Oral Roberts, a dirt-poor, Oklahoma farm boy who popularized the idea of a "prosperity gospel" while becoming one of the world's most recognizable televangelists, died Tuesday. He was 91.
Roberts, founder of the 5,400-student university in Tulsa, Okla., that is named after him, died of complications of pneumonia at a Newport Beach, Calif., hospital, family spokeswoman Melany Ethridge said.
Roberts became one of the most famous preachers of the 20th century by pioneering the use of television and computerized databases to spread the gospel and raise hundreds of millions of dollars - a formula followed by other ministries.
Using sophisticated direct-mail campaigns, Roberts popularized the use of the "prosperity gospel," which asserts that God generously rewards financial acts of faith done in his name. "It gives people hope and expectation that seeds sown to God will be multiplied back in every area of life," Roberts wrote in his 1995 autobiography, "Expect a Miracle: My Life and Ministry."
Roberts brought Pentecostalism - which promotes charismatic worship, including faith healings and talking in tongues - to the American mainstream, giving it a sense of legitimacy among the middle class and within other denominations.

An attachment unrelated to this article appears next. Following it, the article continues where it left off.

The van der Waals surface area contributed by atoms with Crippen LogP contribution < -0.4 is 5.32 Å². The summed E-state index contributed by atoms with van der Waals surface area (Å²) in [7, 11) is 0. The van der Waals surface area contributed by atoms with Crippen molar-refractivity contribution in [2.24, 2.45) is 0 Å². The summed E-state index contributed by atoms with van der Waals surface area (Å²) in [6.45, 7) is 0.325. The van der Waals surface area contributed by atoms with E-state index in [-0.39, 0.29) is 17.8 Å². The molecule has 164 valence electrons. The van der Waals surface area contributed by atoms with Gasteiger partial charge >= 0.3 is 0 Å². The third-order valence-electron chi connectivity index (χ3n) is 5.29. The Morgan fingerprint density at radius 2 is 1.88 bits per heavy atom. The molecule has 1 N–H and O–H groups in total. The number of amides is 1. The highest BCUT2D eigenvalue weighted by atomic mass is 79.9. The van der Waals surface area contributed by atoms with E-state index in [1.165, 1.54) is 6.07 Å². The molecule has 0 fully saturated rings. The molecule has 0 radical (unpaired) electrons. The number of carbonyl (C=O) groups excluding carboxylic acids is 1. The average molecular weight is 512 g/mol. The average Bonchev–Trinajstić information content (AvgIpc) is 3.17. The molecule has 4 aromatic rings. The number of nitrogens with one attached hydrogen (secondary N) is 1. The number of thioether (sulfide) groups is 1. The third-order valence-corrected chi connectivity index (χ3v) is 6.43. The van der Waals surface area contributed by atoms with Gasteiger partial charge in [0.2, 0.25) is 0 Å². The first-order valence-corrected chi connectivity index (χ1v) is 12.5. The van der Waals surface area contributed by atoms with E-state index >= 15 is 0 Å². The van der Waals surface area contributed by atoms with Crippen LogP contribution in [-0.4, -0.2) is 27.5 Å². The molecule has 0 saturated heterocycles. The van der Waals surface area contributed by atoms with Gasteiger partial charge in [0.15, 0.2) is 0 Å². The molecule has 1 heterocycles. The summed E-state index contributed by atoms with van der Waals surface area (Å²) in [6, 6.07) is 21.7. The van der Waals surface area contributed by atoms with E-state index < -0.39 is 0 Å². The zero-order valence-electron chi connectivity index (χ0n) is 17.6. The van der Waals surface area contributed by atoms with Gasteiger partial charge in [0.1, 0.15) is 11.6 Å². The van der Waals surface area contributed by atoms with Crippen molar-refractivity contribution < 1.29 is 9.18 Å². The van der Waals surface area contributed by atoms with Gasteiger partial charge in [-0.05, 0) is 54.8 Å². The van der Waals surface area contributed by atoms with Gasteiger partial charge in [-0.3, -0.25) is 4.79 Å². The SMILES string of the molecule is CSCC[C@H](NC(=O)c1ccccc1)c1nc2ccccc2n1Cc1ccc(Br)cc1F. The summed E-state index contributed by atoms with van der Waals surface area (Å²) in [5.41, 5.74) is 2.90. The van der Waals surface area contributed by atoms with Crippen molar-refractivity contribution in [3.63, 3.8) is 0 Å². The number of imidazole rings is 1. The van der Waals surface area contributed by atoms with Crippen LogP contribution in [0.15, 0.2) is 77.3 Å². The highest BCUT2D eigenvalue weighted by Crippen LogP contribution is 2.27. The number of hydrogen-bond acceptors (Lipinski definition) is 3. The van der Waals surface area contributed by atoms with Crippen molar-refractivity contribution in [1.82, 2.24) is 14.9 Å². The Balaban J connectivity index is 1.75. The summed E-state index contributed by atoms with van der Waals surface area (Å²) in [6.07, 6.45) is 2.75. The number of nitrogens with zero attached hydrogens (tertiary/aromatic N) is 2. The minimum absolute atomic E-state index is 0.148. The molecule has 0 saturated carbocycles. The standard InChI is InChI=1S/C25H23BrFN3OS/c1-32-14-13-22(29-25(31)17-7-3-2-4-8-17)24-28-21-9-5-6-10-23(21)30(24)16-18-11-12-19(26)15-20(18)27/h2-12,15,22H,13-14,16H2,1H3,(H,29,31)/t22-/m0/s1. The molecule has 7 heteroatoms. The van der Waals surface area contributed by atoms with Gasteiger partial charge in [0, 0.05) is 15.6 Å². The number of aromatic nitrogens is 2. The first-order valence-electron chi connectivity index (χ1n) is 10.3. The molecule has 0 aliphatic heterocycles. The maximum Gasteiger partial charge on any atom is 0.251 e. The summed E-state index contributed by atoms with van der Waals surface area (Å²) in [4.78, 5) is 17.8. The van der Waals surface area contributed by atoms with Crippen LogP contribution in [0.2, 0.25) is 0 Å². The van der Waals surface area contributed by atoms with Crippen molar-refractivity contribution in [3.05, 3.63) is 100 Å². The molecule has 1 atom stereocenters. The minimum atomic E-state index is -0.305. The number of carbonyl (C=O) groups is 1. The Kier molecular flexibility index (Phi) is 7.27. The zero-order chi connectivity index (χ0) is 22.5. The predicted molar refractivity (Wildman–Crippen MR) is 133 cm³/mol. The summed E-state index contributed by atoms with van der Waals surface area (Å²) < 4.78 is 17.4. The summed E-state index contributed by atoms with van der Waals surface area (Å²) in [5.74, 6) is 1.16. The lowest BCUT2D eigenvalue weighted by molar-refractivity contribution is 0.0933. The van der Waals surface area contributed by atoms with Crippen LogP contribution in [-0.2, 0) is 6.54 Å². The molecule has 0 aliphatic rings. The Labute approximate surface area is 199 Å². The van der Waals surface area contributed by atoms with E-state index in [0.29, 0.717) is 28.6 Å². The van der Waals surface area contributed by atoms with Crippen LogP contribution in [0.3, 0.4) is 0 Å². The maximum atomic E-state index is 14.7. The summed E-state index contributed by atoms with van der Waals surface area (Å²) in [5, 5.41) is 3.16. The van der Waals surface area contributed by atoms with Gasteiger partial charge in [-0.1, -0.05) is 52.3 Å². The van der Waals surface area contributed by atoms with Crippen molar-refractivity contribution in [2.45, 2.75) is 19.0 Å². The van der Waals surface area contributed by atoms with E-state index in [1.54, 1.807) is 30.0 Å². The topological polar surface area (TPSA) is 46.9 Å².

"More than any other person, he should be credited with starting the charismatic movement in mainline religion," said Vinson Synan, dean of the divinity school at Regent University in Virginia and historian of the Pentecostal movement.
In the 1970s, Roberts' prime-time specials drew 40 million viewers, and he appeared frequently on talk shows. By 1980, he was recognized by 84 percent of Americans, close behind the U.S. president and fellow evangelist Billy Graham and twice as known as the next religious figure.
At the time of his death, however, Roberts' ministry and celebrity had been in decline for years, a drop accelerated by a prophecy the preacher made 22 years ago that "God will call me home" unless $8 million was raised for scholarships to Oral Roberts University by March 31, 1987.
The money was raised, but by then, Roberts had become a laughingstock to many inside and outside the Christian world.
A heart attack in 1992 forced him into semiretirement. He spent most of his final years in a Newport Beach condominium with his wife of 66 years, Evelyn, who died in April 2005.
The youngest of five children, Roberts was born in a log cabin near Ada, Okla., on Jan. 24, 1918. He was raised in a Pentecostal-flavored Methodist church, and the family later joined the Pentecostal Holiness church.
He is survived by his son Richard and his daughter Roberta Potts of Tulsa, 12 grandchildren and several great-grandchildren.